Due to the vigorous development of Internet technology, today’s society has entered an era of information explosion. There is almost no doubt that the business model of “collecting and organizing Internet data or websites, and matching it with relevant information (like restaurants, tourism, real estate, etc.) then presents it to consumers for easy and convenient access, and to earn advertising costs or profit sharing through advertising” has economic value. Therefore, if someone is collecting and mining website data collected and curated by others, and using it as content for our own websites or similar applications, does the collection and mining constitute plagiarism? unfair competition? This should be reviewed under the Fair Trade Act.
In September 2022, the Fair Trade Commission (hereafter referred to as the FTC) issued Gong-chu-zi ruling No. 111070, which addressed plagiarized information collected and curated by competitors’ websites and apps, and mixed them with content from their own websites and apps. The FTC concludes that such behavior constitutes the patently unfair behavior of exploiting the efforts of others in a manner that affects the order of the transaction in violation of Section 25 of the Fair Trade Act and imposes a fine. The case is briefly analyzed as follows:
II. Relevant regulations and facts of the case
The Fair Trade Law was enacted to maintain the order of trade and the interests of consumers. Among them, Article 25 of the Fair Trade Act stipulates that “[i]In addition to what is provided for by this law, no business should otherwise have any misleading or manifestly unfair conduct likely to affect the trading order.” The term “obviously unfair” in this article may be referred to in the guidelines of the Fair Trade Commission for dealing with cases in section 25 of the Fair Trade Act (hereinafter referred to as the “Guidelines”) refers to those who engage in a contest or business transaction in a manifestly unfair manner. Examples of the type of manifestly unjust behavior are: exploiting the fruits of another’s labor. For example, plagiarize information from the website of others who have invested considerable effort in the website or database, and mix it with content from your own website or database in order to increase your own business opportunities.“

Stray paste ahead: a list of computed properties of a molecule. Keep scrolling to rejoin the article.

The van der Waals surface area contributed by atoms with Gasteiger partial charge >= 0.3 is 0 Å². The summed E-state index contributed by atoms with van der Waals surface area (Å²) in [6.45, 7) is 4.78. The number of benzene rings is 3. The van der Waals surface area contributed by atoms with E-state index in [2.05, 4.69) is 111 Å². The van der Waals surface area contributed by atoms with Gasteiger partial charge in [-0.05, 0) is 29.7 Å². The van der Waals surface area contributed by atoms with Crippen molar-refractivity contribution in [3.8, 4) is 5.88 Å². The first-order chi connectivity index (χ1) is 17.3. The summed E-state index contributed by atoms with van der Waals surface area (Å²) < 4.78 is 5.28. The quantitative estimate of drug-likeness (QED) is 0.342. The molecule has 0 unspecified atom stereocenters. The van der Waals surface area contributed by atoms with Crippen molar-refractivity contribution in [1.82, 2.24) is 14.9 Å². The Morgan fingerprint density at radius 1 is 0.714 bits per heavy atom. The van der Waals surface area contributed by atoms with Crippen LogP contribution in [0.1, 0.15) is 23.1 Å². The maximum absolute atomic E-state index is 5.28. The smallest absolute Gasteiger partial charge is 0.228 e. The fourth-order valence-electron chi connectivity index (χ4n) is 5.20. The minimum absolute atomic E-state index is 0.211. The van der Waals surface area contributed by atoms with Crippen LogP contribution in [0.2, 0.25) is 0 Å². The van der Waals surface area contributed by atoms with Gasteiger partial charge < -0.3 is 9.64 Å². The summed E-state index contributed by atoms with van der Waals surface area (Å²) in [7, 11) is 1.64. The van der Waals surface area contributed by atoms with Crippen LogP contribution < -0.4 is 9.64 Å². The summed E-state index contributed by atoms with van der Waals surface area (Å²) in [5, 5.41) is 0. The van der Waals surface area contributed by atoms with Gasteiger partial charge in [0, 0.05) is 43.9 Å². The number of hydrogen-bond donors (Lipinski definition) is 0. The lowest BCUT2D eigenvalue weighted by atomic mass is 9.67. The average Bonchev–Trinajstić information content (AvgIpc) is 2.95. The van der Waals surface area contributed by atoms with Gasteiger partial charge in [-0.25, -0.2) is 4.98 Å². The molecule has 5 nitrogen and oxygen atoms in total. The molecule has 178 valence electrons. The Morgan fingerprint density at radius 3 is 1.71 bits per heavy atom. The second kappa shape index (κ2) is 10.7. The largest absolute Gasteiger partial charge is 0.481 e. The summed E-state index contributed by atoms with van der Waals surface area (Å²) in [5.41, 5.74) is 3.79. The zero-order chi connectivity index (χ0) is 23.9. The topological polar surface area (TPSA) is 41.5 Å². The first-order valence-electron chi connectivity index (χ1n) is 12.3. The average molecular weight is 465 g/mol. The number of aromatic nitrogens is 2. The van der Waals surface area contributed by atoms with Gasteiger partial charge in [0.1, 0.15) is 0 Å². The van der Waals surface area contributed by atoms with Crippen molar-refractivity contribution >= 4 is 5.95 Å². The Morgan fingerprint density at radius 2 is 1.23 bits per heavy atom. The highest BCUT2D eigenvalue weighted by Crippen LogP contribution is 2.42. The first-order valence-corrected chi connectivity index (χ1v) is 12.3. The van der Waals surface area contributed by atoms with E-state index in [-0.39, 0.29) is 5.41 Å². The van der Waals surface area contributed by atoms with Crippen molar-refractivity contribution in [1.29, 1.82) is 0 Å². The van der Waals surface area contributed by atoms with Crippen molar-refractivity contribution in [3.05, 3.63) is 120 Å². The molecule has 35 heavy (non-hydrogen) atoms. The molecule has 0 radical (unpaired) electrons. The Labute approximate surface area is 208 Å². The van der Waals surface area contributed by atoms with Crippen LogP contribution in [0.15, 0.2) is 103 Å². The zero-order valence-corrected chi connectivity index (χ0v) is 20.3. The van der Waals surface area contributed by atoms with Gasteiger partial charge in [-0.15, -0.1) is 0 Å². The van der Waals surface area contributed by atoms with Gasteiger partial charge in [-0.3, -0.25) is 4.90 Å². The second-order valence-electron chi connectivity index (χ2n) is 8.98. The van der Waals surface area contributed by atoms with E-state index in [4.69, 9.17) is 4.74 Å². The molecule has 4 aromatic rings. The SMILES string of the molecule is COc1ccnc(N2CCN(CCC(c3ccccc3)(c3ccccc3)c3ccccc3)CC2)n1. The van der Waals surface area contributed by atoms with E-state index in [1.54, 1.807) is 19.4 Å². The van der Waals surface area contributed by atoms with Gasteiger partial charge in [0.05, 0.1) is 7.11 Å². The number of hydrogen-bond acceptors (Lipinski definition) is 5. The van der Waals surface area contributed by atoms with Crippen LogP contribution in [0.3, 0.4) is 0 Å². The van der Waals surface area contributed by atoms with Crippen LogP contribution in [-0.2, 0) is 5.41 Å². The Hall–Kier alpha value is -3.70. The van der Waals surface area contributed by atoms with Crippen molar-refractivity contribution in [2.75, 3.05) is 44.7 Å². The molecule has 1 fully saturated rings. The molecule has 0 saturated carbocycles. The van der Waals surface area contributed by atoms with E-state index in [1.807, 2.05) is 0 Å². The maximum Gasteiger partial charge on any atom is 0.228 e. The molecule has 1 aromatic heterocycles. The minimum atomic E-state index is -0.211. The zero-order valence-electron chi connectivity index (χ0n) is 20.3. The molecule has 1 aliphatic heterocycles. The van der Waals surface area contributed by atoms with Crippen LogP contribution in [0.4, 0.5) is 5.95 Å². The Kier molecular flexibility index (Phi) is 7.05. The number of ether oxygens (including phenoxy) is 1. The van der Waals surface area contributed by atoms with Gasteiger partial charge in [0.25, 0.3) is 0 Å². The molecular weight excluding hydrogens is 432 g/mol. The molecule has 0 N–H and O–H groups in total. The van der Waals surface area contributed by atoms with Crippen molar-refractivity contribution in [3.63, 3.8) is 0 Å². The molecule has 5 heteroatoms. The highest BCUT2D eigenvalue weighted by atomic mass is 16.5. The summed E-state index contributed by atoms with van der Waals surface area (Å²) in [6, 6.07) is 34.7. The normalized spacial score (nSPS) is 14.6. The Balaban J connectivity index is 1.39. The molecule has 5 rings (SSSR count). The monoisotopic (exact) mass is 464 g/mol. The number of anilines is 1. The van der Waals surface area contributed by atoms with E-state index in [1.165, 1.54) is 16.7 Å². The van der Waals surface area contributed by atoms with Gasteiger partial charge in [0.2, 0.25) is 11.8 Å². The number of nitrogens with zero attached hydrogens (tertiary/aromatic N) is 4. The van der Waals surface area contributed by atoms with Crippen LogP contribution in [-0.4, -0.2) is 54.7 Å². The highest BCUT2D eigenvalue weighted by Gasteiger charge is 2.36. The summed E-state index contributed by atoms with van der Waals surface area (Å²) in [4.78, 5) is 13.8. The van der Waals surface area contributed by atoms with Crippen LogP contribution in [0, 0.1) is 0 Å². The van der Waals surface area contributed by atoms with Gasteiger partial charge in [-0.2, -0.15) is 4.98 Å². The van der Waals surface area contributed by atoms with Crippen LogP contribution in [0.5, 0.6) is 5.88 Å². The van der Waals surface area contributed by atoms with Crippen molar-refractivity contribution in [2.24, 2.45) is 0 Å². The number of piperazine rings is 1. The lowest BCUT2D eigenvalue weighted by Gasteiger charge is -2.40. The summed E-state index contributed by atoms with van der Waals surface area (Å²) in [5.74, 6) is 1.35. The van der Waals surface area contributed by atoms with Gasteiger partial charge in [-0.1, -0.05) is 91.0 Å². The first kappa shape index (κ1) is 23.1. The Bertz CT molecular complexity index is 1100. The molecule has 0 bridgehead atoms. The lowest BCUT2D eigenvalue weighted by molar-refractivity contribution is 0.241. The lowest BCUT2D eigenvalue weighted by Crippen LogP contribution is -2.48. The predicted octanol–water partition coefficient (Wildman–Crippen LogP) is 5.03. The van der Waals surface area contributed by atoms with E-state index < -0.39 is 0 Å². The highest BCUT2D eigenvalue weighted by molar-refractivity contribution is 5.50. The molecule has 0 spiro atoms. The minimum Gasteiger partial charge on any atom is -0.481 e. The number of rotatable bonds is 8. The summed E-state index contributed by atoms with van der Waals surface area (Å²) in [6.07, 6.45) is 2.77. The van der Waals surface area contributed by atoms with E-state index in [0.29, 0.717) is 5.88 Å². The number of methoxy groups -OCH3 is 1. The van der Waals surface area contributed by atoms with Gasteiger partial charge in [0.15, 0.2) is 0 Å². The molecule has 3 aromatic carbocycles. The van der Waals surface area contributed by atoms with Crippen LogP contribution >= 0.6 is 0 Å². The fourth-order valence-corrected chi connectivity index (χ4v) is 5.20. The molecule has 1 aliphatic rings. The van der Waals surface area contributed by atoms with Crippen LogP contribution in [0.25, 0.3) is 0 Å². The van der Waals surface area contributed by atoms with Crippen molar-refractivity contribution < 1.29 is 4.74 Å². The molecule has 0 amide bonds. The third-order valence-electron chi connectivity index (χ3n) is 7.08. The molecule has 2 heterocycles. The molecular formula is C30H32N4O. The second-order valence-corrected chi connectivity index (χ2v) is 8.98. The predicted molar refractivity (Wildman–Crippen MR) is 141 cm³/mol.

In this case, the plaintiff, the operator of the “ifoodie.tw” website and APP (hereinafter referred to as “ifoodie”) claims that the food diary information contained therein was authorized by author of the food diary and included by staff who contacted and negotiated with the author, or submitted and included by the bloggers themselves. Once the articles are included, ifoodie will collect, organize and modify them into structured data. It requires investing a lot of time, manpower and money to maintain the data over a long period of time. Complainant submits that Respondent, the operator of the “ihungrybear.com” website and APP (hereinafter referred to as “ihungrybear”) crawls, uses and displays information from the complainant’s website without permission and reduces the restaurant’s and advertisers’ commission to promote their business through ifoodiewhich violates Article 25 of the Fair Trade Act.
III. FTC Decision
1. Both parties have a competitive relationship
The FTC finds that there is a competitive relationship between Complainant and Respondent. The two parties provide websites and applications with food reviews and restaurant information, combining restaurant information, maps and mobile device positioning functions to provide users with the restaurant search service near. There is also a function to rate and write reviews for restaurants, as well as provide hyperlinks to the food records article with the title and thumbnail of the restaurant information page. Moreover, both parties are food websites and apps, and the main business model is to monetize collected internet traffic, i.e. sell ad space to restaurants or advertisers for earn advertising costs or make a profit through advertising companies.